Isaiah 52 – Liberation Theology

Isaiah 52 Bible with Endangered Species Dark Chocolate with Espresso Beans

Today’s ChocolateEndangered Species Dark Chocolate with Espresso Beans

Today’s PassageIsaiah 52

In today’s chapter, encouragement for Israel continues. Isaiah’s got some hope to deliver to his countrymen.

You may recognize verse 7 from way back when we were reading Romans. Paul quotes it in Romans 10: “How will they preach unless they are sent? Just as it is written, ‘How beautiful are the feet of those who bring good news of good things!’” (Romans 10:15). In this verse, Paul underscores the importance of spreading the good news of God’s salvation once you’ve heard it, of being a messenger. If we were Jews in the 8th century BC and we only read the passage from Isaiah, we might be forgiven for supposing this particular salvation is just for Israel, specifically from their destitution in the wake of the Assyrian invasion and the prophesied Babylonian captivity. After all, Isaiah says that the watchmen announcing this salvation “will see with their own eyes when the Lord restores Zion” (52:8) and that the Lord has redeemed the waste places of Zion (52:9). But he concludes: “The Lord has bared His holy arm in the sight of all the nations, that all the ends of the earth may see the salvation of our God” (52:10). And if this refers to the restoration of Israel following the Babylonian captivity, how much more does it refer to the restoration of human beings writ large through the sacrifice and resurrection of Jesus Christ.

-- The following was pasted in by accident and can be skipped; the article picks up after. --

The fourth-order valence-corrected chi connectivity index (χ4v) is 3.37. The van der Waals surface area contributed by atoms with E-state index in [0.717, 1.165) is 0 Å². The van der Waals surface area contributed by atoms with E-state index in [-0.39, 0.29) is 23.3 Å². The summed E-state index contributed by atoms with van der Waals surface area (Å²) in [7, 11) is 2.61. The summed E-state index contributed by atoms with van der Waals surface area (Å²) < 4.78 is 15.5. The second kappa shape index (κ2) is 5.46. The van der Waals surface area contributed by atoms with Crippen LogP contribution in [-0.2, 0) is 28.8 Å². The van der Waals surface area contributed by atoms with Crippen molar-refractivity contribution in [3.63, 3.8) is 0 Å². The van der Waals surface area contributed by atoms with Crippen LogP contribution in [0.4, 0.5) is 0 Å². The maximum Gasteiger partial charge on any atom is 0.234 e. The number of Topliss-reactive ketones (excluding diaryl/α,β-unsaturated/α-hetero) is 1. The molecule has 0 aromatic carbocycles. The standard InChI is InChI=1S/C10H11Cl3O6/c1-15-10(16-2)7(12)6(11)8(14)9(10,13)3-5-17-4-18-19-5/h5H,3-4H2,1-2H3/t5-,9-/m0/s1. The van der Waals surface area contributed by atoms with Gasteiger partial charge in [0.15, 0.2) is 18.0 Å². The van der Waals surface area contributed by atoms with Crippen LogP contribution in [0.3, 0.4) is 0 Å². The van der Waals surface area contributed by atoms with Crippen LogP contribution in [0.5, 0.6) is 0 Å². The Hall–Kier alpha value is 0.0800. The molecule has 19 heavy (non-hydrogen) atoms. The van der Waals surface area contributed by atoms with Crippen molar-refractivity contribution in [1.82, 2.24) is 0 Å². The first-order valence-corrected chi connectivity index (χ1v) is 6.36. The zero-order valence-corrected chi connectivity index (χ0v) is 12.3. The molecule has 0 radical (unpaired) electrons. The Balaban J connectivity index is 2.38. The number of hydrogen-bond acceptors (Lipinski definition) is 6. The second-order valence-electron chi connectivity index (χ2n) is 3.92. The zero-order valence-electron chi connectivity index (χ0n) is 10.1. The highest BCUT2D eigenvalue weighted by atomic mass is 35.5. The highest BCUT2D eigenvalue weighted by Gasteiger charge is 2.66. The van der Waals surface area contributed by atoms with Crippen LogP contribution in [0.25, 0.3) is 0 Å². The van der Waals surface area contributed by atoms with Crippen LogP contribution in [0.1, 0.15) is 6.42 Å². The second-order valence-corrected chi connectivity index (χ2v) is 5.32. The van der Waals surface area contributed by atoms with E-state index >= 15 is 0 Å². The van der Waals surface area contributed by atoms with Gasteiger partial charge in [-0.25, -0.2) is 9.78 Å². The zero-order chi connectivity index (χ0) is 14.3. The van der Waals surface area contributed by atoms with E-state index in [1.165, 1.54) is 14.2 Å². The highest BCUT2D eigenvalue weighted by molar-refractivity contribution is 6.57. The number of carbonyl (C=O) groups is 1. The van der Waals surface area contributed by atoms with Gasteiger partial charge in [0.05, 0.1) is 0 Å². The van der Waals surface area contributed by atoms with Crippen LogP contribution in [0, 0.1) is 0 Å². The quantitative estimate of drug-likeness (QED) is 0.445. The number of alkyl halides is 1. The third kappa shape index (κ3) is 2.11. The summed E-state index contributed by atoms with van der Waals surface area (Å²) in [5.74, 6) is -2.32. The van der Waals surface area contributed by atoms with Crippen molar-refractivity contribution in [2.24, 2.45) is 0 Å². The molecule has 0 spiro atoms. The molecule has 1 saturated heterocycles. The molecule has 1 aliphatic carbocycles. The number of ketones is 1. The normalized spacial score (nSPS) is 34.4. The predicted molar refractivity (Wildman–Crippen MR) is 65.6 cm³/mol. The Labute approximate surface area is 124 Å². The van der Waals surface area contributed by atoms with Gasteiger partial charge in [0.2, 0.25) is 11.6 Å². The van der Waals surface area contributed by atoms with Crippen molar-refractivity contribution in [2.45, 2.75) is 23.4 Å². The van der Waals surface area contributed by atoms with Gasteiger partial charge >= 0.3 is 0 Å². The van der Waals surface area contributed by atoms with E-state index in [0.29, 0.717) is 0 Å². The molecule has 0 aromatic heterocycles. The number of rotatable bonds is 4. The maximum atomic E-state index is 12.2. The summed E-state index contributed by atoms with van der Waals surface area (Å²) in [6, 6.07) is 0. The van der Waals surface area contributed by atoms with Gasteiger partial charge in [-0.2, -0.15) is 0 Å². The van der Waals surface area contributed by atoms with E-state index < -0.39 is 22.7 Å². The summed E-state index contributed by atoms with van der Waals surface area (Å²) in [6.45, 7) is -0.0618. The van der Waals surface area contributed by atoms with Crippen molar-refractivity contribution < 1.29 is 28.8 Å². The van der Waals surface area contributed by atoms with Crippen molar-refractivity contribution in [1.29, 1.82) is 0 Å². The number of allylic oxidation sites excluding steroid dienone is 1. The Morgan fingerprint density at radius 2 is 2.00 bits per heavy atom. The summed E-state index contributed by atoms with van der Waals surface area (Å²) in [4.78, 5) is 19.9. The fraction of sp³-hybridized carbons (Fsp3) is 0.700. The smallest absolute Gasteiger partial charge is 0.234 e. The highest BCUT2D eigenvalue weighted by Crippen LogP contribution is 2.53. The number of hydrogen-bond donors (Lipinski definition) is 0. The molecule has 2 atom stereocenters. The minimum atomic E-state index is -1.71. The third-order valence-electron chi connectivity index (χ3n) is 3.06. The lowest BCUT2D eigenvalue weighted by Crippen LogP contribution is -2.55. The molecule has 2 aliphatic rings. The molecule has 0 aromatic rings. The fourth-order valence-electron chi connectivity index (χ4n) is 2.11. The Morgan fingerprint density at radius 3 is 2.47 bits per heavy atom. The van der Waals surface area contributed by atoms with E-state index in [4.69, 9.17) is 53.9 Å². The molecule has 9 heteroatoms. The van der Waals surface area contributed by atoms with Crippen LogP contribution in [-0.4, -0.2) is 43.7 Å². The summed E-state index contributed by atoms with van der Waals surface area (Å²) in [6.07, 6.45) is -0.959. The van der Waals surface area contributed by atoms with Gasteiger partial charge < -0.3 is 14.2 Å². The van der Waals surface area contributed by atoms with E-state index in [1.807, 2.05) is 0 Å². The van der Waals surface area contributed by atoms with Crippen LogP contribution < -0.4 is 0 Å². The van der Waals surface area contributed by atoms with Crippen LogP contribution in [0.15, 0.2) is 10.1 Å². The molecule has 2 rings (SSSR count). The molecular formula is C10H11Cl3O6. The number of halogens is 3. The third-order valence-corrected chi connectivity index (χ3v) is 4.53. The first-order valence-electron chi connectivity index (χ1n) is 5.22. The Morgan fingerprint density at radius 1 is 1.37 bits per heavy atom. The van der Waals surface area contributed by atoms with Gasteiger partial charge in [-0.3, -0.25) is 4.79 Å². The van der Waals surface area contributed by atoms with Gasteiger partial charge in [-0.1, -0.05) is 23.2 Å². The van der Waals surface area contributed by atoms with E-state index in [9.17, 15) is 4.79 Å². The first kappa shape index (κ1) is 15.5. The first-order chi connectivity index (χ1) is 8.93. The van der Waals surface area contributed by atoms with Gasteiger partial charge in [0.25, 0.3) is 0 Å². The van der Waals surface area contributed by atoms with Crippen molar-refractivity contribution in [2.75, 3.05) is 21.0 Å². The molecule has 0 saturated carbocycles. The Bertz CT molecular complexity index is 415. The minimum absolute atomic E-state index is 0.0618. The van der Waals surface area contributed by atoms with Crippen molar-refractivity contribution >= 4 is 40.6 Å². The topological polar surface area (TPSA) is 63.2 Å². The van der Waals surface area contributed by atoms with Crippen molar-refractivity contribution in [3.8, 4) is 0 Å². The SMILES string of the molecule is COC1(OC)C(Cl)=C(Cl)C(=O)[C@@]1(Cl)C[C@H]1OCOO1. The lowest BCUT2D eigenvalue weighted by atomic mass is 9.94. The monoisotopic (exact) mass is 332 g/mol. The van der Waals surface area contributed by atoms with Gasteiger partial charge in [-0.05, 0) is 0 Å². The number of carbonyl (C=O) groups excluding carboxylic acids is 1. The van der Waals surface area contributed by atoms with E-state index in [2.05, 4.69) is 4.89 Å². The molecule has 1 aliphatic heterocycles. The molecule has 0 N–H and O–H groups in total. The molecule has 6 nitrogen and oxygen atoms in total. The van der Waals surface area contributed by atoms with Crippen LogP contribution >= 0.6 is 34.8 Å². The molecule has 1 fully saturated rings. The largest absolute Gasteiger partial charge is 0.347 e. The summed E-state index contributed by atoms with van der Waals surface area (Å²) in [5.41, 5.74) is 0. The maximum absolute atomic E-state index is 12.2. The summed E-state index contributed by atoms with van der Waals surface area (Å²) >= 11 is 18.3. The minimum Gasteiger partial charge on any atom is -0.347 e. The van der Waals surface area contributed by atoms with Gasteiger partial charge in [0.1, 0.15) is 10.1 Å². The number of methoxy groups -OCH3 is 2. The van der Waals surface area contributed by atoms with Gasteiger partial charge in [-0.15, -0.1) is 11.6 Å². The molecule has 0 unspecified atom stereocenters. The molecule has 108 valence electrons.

Still, like yesterday’s chapter, it’s a very Jewish passage. Take a look at verses 11-12:

Depart, depart, go out from there,
Touch nothing unclean;
Go out of the midst of her, purify yourselves,
You who carry the vessels of the Lord.
But you will not go out in haste,
Nor will you go as fugitives;
For the Lord will go before you,
And the God of Israel will be your rear guard.

I couldn’t help but be reminded of the Exodus from Egypt under Moses. After the plagues, Pharaoh lets the Israelites go willingly, saying, “Rise up, get out from among my people, both you and the sons of Israel; and go” (Exodus 12:31). And all throughout Exodus 12-13, we see all sorts of purifications and rituals to observe that God commands his people. The sense that I believe Isaiah intends to convey here is that God will lead his people out of captivity, just as he did in Egypt– and just as someday, in Jesus Christ, he will lead people from all nations out of the captivity of their sin.

At the end of the chapter we really start getting into a picture of the Messiah as the Servant, a picture which continues into chapter 53. We’ll get into that on Monday. Until then, you guys have a good weekend.


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